Males said, “Mr. Bhatia is obviously a highly intelligent, well educated and successful businessman. I have therefore considered carefully whether it is unfair to describe him as completely untruthful, and whether the manifest deficiencies in his evidence can be accounted for on the basis that he has somehow deluded himself after five years of living with this case into seeing a conspiracy against him wherever he looks. I have concluded, however, that this will not do. The true position is that, faced with the setback of the unsuccessful summary judgment application in the Cayman Islands, Mr. Bhatia decided to pursue the prospect of a very substantial award of damages in Texas, and is prepared to say whatever he needs to say to enhance that prospect.”
According to Justice Quin’s January 2012 ruling, Embassy sought to distance itself from Asif Bhatia and his comments, claiming that a “new regime” had taken over management of the dispute from Asif Bhatia.
Embassy claimed it is owned by its corporate director Basel CDS Ltd. as trustee of Diplomat Trust, of which Asif Bhatia is only one beneficiary. According to Justice Quin, Embassy “contends that relations between Basel and Mr. Bhatia finally broke down in January 2011, and it was then that the board of Embassy decided to take over the running of these proceedings.”
Justice Quin found that Asif Bhatia’s conduct was attributable to Embassy up until March 2011, and further, he had not seen any evidence showing that Asif Bhatia is no longer the “major ultimate beneficial owner” of Embassy.
According to Justice Quin’s May 2011 ruling, “Having reviewed the content of the emails there is a clear indication that Mr. Bhatia is purporting to speak with [Embassy] and his aim is to damage [Houston Casualty] in the eyes of important government figures in the United Kingdom, the Cayman Islands and Europe.”
In January 2013, Embassy reopened another issue when it filed a claim with the Cayman government seeking compensation for land taken during the 2006 Esterley Tibbetts Highway extension. The road, built while the Hyatt lay in ruins, cuts through the middle of property, dividing the 263-room inland hotel from the 53-room seaside resort, which operates as Grand Cayman Beach Suites.
Shortly after government declared its intent to take the land in the Cayman Islands Gazette in 2005, the Hyatt owner submitted its intent to claim compensation for the land.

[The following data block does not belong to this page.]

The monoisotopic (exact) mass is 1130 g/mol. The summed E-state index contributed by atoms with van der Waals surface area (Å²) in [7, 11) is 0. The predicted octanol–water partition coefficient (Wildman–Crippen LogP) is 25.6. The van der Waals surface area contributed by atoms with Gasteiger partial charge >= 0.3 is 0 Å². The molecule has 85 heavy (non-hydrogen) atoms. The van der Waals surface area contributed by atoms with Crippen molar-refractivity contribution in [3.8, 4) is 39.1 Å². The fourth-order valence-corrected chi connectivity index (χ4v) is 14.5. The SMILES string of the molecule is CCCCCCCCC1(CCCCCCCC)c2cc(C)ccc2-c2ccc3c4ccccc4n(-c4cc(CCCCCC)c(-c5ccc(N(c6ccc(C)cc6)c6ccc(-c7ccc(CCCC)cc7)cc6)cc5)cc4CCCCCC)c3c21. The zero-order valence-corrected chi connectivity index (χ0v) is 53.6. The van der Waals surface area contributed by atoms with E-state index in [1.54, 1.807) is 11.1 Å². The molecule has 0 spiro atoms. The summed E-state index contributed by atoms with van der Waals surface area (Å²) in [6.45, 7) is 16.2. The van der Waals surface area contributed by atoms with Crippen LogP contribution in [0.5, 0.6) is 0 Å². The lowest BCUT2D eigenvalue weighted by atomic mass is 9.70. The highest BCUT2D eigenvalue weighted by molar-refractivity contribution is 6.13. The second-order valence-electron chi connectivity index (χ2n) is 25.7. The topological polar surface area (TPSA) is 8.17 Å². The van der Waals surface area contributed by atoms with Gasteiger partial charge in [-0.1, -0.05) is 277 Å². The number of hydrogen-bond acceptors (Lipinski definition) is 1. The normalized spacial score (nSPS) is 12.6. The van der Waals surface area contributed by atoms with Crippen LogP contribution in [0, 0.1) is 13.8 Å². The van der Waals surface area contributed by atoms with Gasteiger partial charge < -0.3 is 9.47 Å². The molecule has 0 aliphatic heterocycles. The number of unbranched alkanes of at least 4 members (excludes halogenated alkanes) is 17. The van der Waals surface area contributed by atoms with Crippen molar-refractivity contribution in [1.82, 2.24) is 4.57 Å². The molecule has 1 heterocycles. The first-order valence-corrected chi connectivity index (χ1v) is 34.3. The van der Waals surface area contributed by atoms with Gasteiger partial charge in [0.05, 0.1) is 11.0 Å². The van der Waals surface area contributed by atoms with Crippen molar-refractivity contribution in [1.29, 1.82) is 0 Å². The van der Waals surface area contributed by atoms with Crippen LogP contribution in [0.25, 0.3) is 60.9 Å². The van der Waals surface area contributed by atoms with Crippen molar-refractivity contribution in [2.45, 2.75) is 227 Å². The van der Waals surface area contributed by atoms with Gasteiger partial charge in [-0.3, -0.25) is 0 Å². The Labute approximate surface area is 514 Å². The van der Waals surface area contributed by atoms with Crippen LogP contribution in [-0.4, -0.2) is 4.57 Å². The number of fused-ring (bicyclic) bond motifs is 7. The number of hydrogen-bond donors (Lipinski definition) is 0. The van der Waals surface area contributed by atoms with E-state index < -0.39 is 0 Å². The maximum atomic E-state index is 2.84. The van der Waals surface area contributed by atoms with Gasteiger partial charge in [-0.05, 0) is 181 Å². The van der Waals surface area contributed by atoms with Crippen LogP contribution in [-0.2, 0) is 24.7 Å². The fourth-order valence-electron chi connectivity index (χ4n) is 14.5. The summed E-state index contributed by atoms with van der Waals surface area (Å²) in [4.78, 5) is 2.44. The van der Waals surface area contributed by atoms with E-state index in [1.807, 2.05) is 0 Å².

Government gazetted that portion of the highway in late January 2012. Embassy submitted its actual claim for compensation just before the prescribed one-year deadline.
The Lands and Survey Department acts as the agent for the National Roads Authority to negotiate a compensation amount for private property taken to build a road. Landowners cannot fight the compulsory acquisition of their property, though they can argue over the amount of compensation.
If a landowner disagrees with the amount of compensation offered by the government, then the matter is sent to the three-member Roads Assessment Committee, comprising a magistrate and two justices of the peace. The committee’s decision can then be appealed to Grand Court.
In May 2013, Embassy issued a writ of summons against FirstCaribbean International Bank, alleging that the bank breached its credit agreement with Embassy and owes Embassy money for wrongful charges.
According to the statement of claim filed in Grand Court, as of July 28, 2006, Embassy and FCIB agreed that Embassy could borrow money at a rate of 5.7 percent, as long as the amount borrowed did not exceed the amount of money Embassy had on deposit with FCIB (at a deposit rate of 4.95 percent).
Embassy claims it made several large cash deposits, including US$15.09 million on or around July 28, 2006 and US$16.75 million on or around March 17, 2010.
Those two dates of deposit correspond to the timing of Embassy’s settlements with excess insurers (not Houston Casualty), according to court documents.
In the May 2013 filing, Embassy claims that FCIB breached the contract by charging it higher interest rates on loans, didn’t comply with written instructions and wrongfully charged overdraft fees, default interest and other fees.